Vitellius had behind him the finest elite legions of the empire, composed of veterans of the Germanic Wars, such as I Germanica and XXI Rapax. These would prove to be his best arguments to gain power. Otho was not keen to begin another civil war and sent emissaries to propose a peace and inviting Vitellius to be his son-in-law. It was too late to reason; Vitellius' generals had half of his army heading to Italy. After a series of minor victories, Otho was defeated in the Battle of Bedriacum. Rather than flee and attempt a counter-attack, Otho decided to put an end to the anarchy and committed suicide. He had been emperor for a little more than three months.
Events would seemingly prove them right. With the throne tightly secured, Vitellius engaged in a series of feasts, banquets (Suetonius refers to three a day: morning, afternoon and night) and triumphal parades that drove the imperial treasury close to bankruptcy. Debts were quickly accrued and money-lenders started to demand repayment. Vitellius showed his violent nature by ordering the torture and execution of those who dared to make such demands. With financial affairs in a state of calamity, Vitellius took the initiative of killing citizens who named him as their heir, often together with any co-heirs. Moreover, he engaged in a pursuit of every possible rival, inviting them to the palace with promises of power only to have them assassinated.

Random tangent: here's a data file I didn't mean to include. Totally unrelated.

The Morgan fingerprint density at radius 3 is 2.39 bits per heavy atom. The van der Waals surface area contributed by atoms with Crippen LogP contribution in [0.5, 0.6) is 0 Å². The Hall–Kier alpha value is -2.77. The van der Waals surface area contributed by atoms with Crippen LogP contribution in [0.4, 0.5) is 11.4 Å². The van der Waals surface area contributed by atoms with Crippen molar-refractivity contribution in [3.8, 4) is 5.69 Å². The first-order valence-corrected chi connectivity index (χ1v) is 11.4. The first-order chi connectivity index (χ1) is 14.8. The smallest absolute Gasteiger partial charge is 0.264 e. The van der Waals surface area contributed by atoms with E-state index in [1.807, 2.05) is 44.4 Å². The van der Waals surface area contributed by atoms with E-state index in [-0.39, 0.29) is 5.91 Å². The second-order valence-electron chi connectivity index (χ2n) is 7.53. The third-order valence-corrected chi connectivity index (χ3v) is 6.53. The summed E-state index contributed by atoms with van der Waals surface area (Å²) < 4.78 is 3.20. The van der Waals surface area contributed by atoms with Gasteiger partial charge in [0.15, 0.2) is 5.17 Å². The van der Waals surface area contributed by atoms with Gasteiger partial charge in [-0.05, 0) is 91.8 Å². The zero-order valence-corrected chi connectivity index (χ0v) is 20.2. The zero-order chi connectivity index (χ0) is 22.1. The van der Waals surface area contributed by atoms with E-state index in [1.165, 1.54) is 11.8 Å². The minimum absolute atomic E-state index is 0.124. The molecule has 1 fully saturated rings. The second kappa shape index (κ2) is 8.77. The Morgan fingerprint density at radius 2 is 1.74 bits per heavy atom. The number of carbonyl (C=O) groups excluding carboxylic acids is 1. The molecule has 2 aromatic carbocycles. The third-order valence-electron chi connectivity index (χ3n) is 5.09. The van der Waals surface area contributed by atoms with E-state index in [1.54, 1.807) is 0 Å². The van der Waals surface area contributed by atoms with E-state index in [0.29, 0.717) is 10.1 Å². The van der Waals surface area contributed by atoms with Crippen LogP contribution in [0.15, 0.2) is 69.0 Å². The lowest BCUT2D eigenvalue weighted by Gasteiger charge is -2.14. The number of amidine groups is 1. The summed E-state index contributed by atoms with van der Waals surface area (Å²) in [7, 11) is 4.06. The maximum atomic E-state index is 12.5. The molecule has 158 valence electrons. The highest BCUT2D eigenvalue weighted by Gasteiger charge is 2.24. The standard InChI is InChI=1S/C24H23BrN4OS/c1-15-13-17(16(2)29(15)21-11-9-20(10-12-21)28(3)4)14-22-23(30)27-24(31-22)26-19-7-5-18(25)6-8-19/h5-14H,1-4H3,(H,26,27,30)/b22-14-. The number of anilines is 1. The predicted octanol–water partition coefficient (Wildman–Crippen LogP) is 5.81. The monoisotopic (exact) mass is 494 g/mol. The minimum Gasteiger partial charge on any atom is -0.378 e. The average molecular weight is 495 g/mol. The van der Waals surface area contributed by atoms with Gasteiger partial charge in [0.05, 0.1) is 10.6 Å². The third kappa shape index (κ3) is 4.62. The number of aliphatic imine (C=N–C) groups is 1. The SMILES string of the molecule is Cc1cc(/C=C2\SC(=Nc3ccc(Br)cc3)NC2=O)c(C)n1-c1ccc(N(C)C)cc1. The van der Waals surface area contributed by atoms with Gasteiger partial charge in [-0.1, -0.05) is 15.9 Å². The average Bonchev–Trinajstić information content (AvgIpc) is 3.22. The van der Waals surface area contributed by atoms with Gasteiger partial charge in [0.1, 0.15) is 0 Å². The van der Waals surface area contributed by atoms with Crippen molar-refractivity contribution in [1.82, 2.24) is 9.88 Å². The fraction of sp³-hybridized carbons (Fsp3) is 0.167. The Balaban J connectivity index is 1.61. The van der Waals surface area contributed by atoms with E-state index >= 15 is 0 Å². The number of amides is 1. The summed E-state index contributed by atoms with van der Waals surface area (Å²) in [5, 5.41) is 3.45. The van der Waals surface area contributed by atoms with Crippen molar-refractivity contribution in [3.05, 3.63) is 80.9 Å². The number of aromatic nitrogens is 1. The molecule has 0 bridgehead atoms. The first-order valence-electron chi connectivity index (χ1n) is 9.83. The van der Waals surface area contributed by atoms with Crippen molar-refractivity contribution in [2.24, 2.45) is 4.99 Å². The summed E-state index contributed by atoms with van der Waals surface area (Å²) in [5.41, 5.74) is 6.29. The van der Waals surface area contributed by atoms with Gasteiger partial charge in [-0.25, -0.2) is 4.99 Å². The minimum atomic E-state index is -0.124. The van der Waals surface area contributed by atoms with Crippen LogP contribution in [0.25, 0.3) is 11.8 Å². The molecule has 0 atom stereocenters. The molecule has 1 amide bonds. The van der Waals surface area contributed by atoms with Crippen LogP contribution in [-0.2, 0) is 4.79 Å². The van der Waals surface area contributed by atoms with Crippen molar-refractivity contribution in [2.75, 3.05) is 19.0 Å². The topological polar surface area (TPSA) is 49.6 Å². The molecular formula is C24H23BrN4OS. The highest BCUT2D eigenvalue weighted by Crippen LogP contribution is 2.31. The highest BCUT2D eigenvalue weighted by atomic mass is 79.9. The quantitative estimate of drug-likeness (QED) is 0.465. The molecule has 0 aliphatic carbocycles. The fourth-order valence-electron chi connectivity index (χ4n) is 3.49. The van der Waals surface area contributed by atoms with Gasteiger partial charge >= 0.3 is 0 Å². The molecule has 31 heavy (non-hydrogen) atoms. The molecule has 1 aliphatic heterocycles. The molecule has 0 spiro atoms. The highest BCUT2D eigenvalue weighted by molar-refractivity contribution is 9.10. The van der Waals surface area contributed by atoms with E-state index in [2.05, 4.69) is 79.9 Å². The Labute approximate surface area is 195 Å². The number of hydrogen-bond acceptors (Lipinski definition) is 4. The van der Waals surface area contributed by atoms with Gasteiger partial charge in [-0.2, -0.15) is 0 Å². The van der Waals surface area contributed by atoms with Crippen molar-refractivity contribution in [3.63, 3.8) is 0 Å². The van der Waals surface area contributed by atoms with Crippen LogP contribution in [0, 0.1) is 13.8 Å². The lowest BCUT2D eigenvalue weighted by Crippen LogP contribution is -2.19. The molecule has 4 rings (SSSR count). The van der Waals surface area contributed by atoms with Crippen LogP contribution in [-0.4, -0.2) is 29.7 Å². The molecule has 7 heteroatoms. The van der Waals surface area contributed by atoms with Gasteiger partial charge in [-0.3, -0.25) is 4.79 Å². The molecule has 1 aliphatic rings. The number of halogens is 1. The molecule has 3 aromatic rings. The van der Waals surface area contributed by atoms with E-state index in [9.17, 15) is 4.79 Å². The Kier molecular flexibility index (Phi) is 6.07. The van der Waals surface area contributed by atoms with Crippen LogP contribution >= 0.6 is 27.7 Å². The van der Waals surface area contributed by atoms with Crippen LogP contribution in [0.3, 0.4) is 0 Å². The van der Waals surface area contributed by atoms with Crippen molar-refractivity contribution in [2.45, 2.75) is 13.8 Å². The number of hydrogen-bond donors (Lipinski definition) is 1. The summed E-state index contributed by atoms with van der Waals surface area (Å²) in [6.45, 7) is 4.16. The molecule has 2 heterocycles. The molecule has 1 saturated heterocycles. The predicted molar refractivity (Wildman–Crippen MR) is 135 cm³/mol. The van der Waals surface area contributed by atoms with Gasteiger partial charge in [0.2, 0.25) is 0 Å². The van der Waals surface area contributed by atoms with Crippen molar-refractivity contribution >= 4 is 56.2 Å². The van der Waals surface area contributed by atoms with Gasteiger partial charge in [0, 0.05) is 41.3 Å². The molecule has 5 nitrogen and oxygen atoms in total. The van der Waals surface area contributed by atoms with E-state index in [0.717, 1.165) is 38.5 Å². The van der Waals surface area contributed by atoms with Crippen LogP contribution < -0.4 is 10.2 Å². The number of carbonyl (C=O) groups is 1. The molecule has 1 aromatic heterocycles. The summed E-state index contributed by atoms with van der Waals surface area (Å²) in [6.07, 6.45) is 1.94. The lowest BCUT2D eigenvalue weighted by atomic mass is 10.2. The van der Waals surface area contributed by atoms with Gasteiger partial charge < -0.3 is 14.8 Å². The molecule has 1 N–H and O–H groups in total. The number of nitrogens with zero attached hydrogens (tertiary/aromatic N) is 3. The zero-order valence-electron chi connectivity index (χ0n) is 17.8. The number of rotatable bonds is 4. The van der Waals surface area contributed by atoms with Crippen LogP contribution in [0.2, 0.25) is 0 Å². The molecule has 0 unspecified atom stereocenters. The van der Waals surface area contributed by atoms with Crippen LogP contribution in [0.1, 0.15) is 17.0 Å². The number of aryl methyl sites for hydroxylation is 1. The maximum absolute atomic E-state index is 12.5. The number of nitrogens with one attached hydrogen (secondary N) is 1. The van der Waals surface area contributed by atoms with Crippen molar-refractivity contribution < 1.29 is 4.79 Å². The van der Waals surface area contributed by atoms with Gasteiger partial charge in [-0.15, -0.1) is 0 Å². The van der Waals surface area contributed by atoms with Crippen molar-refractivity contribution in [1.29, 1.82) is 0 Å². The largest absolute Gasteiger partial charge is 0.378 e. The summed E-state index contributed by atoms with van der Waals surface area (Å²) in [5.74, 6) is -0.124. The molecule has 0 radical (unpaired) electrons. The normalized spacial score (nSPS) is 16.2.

Meanwhile, the legions stationed in the African province of Ægyptus (Egypt) and the Middle East provinces of Iudaea (Judea/Palestine) and Syria had acclaimed Vespasian as emperor. Vespasian had been given a special command in Iudaea by Nero in AD 67 with the task of putting down the Great Jewish Revolt. He gained the support of the governor of Syria, Gaius Licinius Mucianus. A strong force drawn from the Judaean and Syrian legions marched on Rome under the command of Mucianus. Vespasian himself travelled to Alexandria where he had been acclaimed Emperor on July 1, thereby gaining control of the vital grain supplies from Egypt. Vespasian's son Titus remained in Judaea to deal with the Jewish rebellion. Before the eastern legions could reach Rome, the Danubian legions of the provinces of Raetia and Moesia also acclaimed Vespasian as Emperor in August, and led by Marcus Antonius Primus invaded Italy. In October, the forces led by Primus won a crushing victory over Vitellius' army at the Second Battle of Bedriacum.
Surrounded by enemies, Vitellius made a last attempt to win the city to his side, distributing bribes and promises of power where needed. He tried to levy by force several allied tribes, such as the Batavians, only to be refused. The Danube army was now very near Rome. Realising the immediate threat, Vitellius made a last attempt to gain time and sent emissaries, accompanied by Vestal Virgins, to negotiate a truce and start peace talks. The following day, messengers arrived with news that the enemy was at the gates of the city. Vitellius went into hiding and prepared to flee, but decided on a last visit to the palace. There he was caught by Vespasian's men and killed. In seizing the capital, they burned down the temple of Jupiter.
The Senate acknowledged Vespasian as emperor on the following day. It was the 21st of December of AD 69, the year that had begun with Galba on the throne.